In honor of #WomensHistoryMonth, our Center for Women's History partnered with @JohnnieWalkerUS for a special installation, #SignsofProgres. ✊🏿✊🏾✊🏽✊🏼✊🏻 This month-long display commemorates the monumental messages of optimism and unity brought to life through original signs preserved from the 2019 Women’s March in Washington, D.C. Come #WalkWithJane and experience these signs of progress through March 31! #WomenattheCenter


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New-York Historical Society

On March 13, 1852, #UncleSam (initials U.S.) made his illustrated debut as a cartoon character published in the New York Lantern by cartoonist Frank Bellew. 🇺🇸 Today, the name Uncle Sam tends to conjure images of 20th-century recruitment posters during the World Wars, featuring a goateed man staring straight ahead with an aggressive "I Want You!" finger point, designed by cartoonist J.M. Flagg. But this Uncle Sam was drawn by neither of these men.
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Even as a kid, cartoonist @mortgerberg was attuned to political commentary through drawing. Around 1942, when he 10 or 11 years old, he drew this Uncle Sam beating up "Tojo the snake," representing the Japanese Prime Minister Hideki Tojo, who orchestrated the attack on Pearl Harbor in 1941. Nearly 80 years later, Mort is still at it, using cartoons to comment on the moment's politics. 👉See more cartoons in our exhibition "Mort Gerberg Cartoons: A New Yorker's Perspective." #MortDraws
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📸 Mort Gerberg. Uncle Sam, ca. 1942. Graphite on school notebook paper.


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New-York Historical Society

Wishin' n hopin' n prayin' these are the last snowballs you'll see this winter. ❄️✨ #TiffanyTuesday
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📸 Tiffany Studios. Snowball lampshades. Probably designed by Clara Driscoll, ca. 1900-1906. New-York Historical Society. #snowball #snow #TiffanyStudios #ClaraDriscoll #winter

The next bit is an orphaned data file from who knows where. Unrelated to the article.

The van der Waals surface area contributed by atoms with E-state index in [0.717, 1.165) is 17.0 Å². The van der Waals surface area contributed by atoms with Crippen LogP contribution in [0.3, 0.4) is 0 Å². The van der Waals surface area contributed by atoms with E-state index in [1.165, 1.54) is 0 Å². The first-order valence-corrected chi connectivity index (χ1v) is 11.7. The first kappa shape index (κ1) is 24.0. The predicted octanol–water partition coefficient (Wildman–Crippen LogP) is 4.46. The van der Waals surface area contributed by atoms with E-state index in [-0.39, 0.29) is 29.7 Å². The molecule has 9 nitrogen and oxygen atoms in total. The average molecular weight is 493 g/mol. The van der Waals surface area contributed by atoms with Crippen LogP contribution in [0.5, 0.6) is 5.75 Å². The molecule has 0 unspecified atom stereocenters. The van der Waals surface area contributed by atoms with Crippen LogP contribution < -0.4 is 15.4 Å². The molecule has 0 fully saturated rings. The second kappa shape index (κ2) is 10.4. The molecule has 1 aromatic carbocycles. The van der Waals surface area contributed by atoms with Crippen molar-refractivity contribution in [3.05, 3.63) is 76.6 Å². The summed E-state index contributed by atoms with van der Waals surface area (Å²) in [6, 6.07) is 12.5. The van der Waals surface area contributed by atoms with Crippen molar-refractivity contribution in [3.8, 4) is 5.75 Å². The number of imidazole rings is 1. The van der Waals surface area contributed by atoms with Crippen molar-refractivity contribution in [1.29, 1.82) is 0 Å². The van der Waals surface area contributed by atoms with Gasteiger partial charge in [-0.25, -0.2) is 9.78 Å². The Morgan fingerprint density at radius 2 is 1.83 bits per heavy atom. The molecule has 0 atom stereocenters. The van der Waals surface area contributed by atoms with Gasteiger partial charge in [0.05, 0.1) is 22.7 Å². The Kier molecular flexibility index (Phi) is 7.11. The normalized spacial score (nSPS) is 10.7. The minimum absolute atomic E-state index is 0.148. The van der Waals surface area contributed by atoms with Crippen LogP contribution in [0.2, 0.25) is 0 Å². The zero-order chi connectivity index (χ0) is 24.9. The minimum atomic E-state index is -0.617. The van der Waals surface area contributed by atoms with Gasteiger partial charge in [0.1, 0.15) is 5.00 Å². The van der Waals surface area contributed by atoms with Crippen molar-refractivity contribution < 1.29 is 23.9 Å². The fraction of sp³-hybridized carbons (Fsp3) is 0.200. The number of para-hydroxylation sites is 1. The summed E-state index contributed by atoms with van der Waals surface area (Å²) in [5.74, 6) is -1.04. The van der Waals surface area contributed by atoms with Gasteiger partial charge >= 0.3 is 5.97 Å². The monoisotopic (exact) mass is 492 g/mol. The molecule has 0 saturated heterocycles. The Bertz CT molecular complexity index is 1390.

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New-York Historical Society

On March 10, 1888, New Yorkers were enjoying a balmy 50-degree day during the final weeks of winter when a massive cold front made its way south and took the city by storm—pun intended! ❄️ By midnight on March 11, temperatures had dropped drastically, and winds were reaching 60 mph. In less than 24 hours, New Yorkers were met with 21 inches of snow. ❄️ The combination of snowfall and low temps paralyzed the city for nearly two weeks and introduced a host of problems, from weighed down and falling power lines to halted transportation to massive floods in Brooklyn when the snow began to melt. ❄️ To date, the Blizzard of 1888 is one of the worst snowstorms in US history and remains a fascination for New Yorkers and East Coasters alike. 👆See more photos of the Blizzard in our Story.
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📸 (1) Snowbank on Madison Ave during the Blizzard of 1888. New-York Historical Society (2) East 14th Street looking towards Fifth Avenue, March 13, 1888, after the blizzard. William E. Light Collection of New York City Photographs, PR 037. New-York Historical Society, 84001d. #snowstorm #Blizzardof1888 #snow #winter #onthisday #otd #nyhscollection


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New-York Historical Society

Our gift to you this #Caturday: The many wondrous kittens of the Lesbian Herstory Archive. 🐈📚🐈📚 Much more on these librarian felines (or perhaps feline librarians?) at the link in bio. #ArchivesHerstory